Information Ethics, Privacy, and Security

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1. Was WestJet’s access to Air Canada’s website information ethical? Legal? Explain

The access of WestJet to Air Canada’s Web Site information is unethical and morally wrong. The practice of encroaching and accessing other organizational information is unethical based on the fact that it is affecting the fundamental rights of Air Canada. In this regard, the intellectual freedom, copyright, security and privacy are being bleached thus making the issue unethical. The access of other party’s information without their consent is unethical and equally illegal. This is in regard to the motives of the venture, whereby WestJet had ill motives in accessing the information of its opponent. In this case, WestJet was aiming at taking advantage of the information for its competitive advantage. This would have otherwise impacted on the business performance of Air Canada. The practice is very illegal in that it is a bleach of the business code of conduct as well as a bleach of the information privacy act. Based on this insights, WestJet was acting illegally and unethical in relation to its opponent.

2. To what extent do you think unauthorized access to private competitor information is commonplace in organizations?

Unauthorized access to private competitor information is commonplace in organizations in the contemporary society. This phenomenon is induced by the developments in technology, whereby sophisticated techniques are made into use. Advancement in technology have led to the development of sophisticated soft wares and IT devices that are capable of monitoring competitor information system. This scenario triggered by the increasing competition in the corporate world. Based on the advancements of globalization, world trade has been facilitated thus leading to stiff competition among the business organization. In this regard, business organizations are desperate for market leadership and profit maximization, hence inducing them to engage in unhealthy competition practices. This situation is explicitly demonstrated by WestJet, where in this case it is desperate for attaining a competitive advantage over its opponent Air Canada. Based on the case, it is evident that the number of information access by competitors is overwhelming, where in this case Air Canada’s website was hit by more than 1,000 times a day.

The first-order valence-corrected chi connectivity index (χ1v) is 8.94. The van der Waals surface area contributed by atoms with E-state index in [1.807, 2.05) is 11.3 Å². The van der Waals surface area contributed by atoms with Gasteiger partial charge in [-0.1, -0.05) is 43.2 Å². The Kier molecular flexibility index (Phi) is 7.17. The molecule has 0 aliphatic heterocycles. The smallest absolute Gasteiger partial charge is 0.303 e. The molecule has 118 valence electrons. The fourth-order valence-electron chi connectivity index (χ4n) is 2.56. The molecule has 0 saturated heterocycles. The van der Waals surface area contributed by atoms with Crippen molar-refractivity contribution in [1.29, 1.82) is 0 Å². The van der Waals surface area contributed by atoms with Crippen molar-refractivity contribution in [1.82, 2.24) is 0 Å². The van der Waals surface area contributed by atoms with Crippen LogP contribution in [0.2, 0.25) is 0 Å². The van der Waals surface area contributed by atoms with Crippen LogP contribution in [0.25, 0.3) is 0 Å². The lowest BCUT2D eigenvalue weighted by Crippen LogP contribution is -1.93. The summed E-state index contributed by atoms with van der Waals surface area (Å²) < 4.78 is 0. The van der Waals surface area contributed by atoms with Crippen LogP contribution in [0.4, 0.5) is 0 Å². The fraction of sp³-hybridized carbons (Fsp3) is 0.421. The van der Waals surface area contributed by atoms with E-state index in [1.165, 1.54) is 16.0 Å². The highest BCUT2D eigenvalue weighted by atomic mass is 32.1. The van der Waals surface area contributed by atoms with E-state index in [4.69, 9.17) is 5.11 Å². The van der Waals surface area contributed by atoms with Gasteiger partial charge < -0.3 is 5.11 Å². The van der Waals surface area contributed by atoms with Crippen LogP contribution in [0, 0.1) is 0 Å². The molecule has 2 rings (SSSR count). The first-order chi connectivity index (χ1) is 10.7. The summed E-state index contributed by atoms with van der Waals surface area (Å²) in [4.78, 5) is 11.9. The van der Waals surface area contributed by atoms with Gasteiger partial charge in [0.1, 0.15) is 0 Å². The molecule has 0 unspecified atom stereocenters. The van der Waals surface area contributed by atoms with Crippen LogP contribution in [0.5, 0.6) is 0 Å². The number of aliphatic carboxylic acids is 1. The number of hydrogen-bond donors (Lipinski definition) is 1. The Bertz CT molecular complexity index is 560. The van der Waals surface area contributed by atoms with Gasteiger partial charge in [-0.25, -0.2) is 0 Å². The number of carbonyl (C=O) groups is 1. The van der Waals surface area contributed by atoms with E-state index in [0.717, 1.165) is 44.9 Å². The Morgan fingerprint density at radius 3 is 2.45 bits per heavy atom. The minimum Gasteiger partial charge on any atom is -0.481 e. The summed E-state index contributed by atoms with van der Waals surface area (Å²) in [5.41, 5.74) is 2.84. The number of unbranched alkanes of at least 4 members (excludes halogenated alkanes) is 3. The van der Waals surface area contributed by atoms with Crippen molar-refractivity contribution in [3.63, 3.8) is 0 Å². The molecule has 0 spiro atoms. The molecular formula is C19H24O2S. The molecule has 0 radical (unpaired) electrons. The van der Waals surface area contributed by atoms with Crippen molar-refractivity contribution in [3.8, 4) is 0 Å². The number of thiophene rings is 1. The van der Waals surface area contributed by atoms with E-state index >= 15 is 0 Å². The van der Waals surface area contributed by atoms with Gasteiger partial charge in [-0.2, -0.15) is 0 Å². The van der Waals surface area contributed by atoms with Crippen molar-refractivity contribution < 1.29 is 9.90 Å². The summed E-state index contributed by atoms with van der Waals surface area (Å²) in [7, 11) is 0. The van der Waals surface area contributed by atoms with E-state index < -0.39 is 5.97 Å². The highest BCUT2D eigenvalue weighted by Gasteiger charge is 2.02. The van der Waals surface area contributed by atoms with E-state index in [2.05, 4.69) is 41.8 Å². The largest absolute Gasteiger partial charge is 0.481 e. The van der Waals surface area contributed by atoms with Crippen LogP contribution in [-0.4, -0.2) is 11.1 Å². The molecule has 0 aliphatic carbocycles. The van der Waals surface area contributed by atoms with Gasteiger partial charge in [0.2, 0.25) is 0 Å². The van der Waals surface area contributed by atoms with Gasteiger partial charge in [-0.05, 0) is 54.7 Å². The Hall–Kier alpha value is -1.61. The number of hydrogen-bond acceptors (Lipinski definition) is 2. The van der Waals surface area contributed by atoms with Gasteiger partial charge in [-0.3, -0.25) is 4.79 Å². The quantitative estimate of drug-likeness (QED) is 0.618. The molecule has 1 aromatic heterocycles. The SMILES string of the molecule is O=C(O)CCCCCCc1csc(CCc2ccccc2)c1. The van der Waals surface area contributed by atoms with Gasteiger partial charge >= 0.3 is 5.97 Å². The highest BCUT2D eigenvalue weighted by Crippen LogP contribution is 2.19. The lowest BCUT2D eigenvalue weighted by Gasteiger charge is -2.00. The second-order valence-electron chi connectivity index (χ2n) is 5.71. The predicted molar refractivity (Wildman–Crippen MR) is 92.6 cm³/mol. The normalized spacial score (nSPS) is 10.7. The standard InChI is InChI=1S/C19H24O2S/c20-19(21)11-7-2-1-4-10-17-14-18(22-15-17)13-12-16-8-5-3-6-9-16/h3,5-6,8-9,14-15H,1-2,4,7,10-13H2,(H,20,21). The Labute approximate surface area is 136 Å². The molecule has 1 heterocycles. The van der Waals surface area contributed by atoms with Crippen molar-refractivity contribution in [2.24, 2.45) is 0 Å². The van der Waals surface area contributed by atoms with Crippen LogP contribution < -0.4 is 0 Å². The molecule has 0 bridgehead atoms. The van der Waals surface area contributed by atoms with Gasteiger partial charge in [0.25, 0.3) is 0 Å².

3. Does Air Canada have any responsibility in west jet’s ability to access air Canada’s private information?

Despite that Air Canada is the victim of the information access crime; it bears some responsibility in the crime. Based on the case, Air Canada Corporate Security was reluctant in monitoring its reservation system. In this case, it was a whistle-blower from WestJet who reported the situation. This depicts that Air Canada was reluctant in monitoring the operations in its information systems. The number of access by the end of 2004 was overwhelming, thus demonstrating the ignorance of the security team over the operations in the organization. From another perspective, some of the key players facilitating the information access were Air Canada employees. These are part of Air Canada, thus justifying the responsibility of the organization for its problems. The company had failed to establish appropriate corporate behaviors and culture that would ensure that all employees were reading from the same script. In this case, Jerffrey Laford and mark Hill would not have assisted West Jet to access Air Canada information. Additionally, Air Canada had failed to install efficient security devices that would have obstructed any access to the organization’s information. Based on these insights, Air Canada bears some responsibility over the information access scandal.

4. What people measures could air Canada implement to prevent future unauthorized access to private information?

In order to avoid information access crimes, Air Canada is liable of implementing varied measures in the organization. To begin with, establishment of admirable corporate values among its employees is a vital strategy to intervene the situation. In this case, the organization should undertake an intensive training and empowerment of its human resources regarding the need of corporate ethics. By so doing, all employees will be enlightened about the need of engaging in ethical practices that are of benefit to the organization, community around as well as themselves. With this in mind, the employees will not be able to collaborate with outsiders to ruin the organization’s interest. Another key strategy that should be undertaken by Air Canada is ensuring the security personnel in the IT department are fully equipped with the necessary skills. This will facilitate their duties in monitoring operations in the information systems.

5. What technology measures could air Canada implement to prevent future unauthorized access to private information?

On the other hand, installation of sophisticated IT devices for monitoring operations in the Organizations IT systems is also appropriate. Some of the technological measures for inhibiting access to information include authentication, encryption, security management as well as access control. In the case of encryption, Air Canada will be able to transform its information by the use of algorithm. By so doing, all its information in the reservation will be unreadable to outsiders. This method ensures optimum secrecy in the information systems, whereby non authorized parties will not have access. Authentication is also an appropriate technological technique that will ensure all information held by the organization remains safe. In this regard, people intending to use information must identify themselves through the use of login information. By so doing, cases of illegal access to information will be adequately countered.

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